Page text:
Trap Lore Ross exists in the ecosystem of online provocateurs alongside high-energy remoras like VladTV and DJ Akademiks, both of whom came up similarly exploiting beefs and gang violence within hip-hop, and have now built large enough audiences to become stalwarts in the rap-media ecosystem. Recently, this ecosystem has taken a noticeable right-wing turn. Akademiks just had a photo op with Donald Trump and signed a deal with Rumble, a video platform that pitches itself as a welcoming home for reactionary pundits. The No Jumper podcast, hosted by another white guy who calls himself Adam22, has platformed people like Nick Fuentes. It's tempting to pin this reactionary drift on interlopers who are less interested in the music than they are in making money off it, but it's also entirely too neat. As actual rappers have gotten into the podcast business, they've shown a similar tendency to parrot reactionary right-wing talking points and espouse their own conservative beliefs.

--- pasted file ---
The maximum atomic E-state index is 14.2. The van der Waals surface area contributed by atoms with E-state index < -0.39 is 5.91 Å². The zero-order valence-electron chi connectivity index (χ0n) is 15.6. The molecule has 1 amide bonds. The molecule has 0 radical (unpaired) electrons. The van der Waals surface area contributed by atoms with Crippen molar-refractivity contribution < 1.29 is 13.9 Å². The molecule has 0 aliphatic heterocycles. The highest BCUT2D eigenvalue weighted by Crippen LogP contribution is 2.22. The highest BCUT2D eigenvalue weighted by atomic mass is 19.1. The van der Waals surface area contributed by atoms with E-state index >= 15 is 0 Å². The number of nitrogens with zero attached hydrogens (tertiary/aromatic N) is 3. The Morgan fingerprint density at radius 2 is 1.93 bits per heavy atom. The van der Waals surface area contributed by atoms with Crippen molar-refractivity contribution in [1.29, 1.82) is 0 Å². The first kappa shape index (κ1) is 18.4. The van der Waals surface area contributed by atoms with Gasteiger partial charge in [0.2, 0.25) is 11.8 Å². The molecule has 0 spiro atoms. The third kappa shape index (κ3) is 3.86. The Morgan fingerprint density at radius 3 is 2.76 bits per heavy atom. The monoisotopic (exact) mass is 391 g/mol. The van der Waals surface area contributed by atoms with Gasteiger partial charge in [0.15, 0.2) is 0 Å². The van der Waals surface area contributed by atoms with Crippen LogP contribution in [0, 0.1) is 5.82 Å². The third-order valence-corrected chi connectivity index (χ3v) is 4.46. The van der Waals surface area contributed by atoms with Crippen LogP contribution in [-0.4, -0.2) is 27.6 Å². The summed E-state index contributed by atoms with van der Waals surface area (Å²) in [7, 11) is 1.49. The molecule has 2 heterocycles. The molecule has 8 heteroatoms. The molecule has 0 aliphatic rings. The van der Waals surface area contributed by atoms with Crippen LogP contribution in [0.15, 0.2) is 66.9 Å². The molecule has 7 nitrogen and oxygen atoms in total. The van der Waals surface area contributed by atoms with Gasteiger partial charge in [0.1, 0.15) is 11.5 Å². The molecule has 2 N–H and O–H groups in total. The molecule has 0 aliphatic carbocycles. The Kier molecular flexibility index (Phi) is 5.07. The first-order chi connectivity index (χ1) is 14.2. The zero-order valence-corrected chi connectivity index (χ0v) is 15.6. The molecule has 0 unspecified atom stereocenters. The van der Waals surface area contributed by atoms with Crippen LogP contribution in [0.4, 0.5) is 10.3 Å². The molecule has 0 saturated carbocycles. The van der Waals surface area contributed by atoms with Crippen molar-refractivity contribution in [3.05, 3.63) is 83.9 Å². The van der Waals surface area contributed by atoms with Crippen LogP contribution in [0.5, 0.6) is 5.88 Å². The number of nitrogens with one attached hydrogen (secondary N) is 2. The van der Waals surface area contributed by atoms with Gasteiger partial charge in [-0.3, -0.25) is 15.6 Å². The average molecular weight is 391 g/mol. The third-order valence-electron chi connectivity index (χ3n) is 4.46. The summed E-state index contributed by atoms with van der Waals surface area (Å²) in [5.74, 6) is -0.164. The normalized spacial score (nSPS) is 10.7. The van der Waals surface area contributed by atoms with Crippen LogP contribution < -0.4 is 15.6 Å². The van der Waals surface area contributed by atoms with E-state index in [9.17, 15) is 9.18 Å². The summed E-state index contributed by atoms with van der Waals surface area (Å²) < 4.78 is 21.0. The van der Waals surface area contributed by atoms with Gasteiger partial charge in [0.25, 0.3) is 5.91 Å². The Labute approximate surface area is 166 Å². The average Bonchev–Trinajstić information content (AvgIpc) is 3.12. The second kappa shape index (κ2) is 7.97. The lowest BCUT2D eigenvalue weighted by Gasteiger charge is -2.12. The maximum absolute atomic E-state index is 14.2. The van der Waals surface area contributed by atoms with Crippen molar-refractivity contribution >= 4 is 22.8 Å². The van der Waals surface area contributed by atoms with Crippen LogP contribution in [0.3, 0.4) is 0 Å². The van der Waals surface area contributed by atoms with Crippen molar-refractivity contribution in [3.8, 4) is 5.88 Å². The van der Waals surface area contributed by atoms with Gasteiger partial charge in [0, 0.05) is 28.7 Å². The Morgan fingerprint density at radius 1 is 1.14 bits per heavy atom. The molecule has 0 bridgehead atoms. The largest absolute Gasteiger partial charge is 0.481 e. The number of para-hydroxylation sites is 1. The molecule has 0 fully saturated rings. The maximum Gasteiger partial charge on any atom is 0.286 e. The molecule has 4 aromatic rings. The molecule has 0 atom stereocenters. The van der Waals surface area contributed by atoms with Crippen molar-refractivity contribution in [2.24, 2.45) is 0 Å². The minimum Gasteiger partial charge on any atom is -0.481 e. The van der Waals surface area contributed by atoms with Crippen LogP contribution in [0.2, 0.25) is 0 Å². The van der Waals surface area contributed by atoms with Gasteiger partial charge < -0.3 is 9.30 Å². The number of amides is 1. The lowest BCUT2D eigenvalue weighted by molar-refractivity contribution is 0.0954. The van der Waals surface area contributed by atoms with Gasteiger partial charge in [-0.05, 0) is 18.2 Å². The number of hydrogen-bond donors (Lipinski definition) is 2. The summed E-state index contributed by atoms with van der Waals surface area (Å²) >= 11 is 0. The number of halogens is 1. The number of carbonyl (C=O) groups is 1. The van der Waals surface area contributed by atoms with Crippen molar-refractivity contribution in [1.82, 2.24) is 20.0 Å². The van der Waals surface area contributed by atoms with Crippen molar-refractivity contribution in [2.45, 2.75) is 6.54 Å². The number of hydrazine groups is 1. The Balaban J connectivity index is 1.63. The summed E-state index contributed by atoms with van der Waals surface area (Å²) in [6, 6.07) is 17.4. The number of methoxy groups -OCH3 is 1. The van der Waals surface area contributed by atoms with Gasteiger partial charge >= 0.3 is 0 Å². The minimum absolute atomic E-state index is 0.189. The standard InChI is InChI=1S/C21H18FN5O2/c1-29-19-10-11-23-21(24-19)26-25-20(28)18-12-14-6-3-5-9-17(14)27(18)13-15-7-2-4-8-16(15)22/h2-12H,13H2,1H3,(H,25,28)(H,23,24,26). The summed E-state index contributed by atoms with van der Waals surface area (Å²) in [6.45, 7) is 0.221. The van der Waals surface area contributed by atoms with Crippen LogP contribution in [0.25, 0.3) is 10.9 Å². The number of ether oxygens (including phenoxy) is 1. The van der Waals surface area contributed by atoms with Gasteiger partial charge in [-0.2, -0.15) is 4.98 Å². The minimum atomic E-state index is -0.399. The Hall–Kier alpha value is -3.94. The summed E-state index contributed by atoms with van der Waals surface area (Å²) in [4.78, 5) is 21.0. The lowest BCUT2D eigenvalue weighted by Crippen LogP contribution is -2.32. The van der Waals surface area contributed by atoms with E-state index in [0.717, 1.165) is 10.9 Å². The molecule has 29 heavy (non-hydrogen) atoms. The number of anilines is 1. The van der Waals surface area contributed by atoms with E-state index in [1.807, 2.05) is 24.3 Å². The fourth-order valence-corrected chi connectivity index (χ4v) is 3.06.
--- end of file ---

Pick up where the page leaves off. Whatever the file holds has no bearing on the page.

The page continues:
On March 31, when notable scumbag Andrew Tate was remanded to house arrest in Romania, Drink Champs host and rapper N.O.R.E. asked his Twitter followers if he should have Tate on the show. Although he later rescinded the offer and claimed it was a joke, Drink Champs had previously gotten into hot water for allowing Ye to go on an infamous rant against the Jewish community. And really, anyone with even cursory knowledge of Drink Champs and other shows like it, including those hosted by rappers Joe Budden and Math Hoffa, would not be surprised to find someone like Tate getting an invite. Everything tangential to rap, from social media outlets like The Shade Room to podcasts to YouTube, has in some way promoted content that is divisive at best and borders on racist and misogynistic at worst.